I would hope that Disney builds in a no-show rate into the system to gradually increase the number of available reservations per hour (at least for attractions---may not work for shows, parades, or restaurants). Companies already do this for events, movie screenings, and the like where they invite far more people than they could possibly handle assuming that a certain percentage will not show up. Once Disney figures out what the no-show percentage is, it probably won't be too much of a problem, but may be an issue for the first few months the system is in place. Remember, they just started allowing off-site and AP guests reserve 30 days in advance.
We're lucky to get full hourly attraction capacities from them. It's always been a secret as to what percentage of the attraction's capacity is devoted to Fastpass. Just based on observations, it looked like it was somewhere between 10-20% of the hourly capacity was devoted to FP.
The word was that number would not change, but I wouldn't be surprised if they stretched that up just a bit (maybe up to 25-53%) to allow for the tiered system. The argument would then be since more guests would be able to reserve in advance, fewer would need to use standby lines, thereby reducing the need to devote the current percentage allocation to standby.
My hope would be that no FP+s are held back for APs or off-site guests, and if on-site guests grab them all for a given day, then that's life, stay on-site. I'm sure Disney has run the numbers and has figured that even if every single resort guests makes their 3 reservations for every single day of their stay 60 days ahead, there will still be plenty left over for everyone else 30 days out.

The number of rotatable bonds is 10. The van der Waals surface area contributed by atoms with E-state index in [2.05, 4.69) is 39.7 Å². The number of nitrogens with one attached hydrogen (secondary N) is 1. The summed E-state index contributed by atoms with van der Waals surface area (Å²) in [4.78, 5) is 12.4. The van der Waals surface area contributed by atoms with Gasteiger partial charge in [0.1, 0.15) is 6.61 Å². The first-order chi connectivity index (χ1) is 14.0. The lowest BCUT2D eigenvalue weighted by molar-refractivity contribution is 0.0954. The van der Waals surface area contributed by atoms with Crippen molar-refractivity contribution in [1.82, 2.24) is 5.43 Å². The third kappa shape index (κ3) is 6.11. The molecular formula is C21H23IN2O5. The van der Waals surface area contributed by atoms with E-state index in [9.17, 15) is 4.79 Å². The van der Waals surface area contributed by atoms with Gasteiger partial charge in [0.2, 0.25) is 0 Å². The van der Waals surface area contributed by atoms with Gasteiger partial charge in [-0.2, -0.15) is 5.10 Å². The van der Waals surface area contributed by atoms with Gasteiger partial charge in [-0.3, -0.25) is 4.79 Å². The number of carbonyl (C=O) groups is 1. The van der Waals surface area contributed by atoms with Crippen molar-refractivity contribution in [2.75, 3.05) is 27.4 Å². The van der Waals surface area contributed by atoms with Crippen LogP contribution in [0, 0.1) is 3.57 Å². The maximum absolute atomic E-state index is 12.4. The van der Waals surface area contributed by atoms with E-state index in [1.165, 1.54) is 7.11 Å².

I would think that since they are now allowing off-site and AP guests to reserve in advance, nothing will be held back for day-of reservations.
The thing is that Disney can adjust these percentages at will, and we're left to play a game whose rules we don't really know, as a result. With everyone now having access to early reservations, I think that Disney could eliminate the percentage of capacity held back for same-day reservations.
But the one number that Disney itself does not yet have is: what percentage of guests will make advance reservations? Does that percentage vary between hotel guests, APs, and day guests? If a significant percentage of day guests simply won't use the advance reservation service and expects to make same-day reservations, then Disney will hold back a percentage of capacity for them, to minimize guest complaints.
So I think the takeaway here is that these percentage numbers that we do not know are changing as Disney tweaks the system. Any lessons we learn now will need to change as Disney adjusts the system going forward.
With this system you have to wait until all of your current three FP are used. By that time nothing will be available for the other one.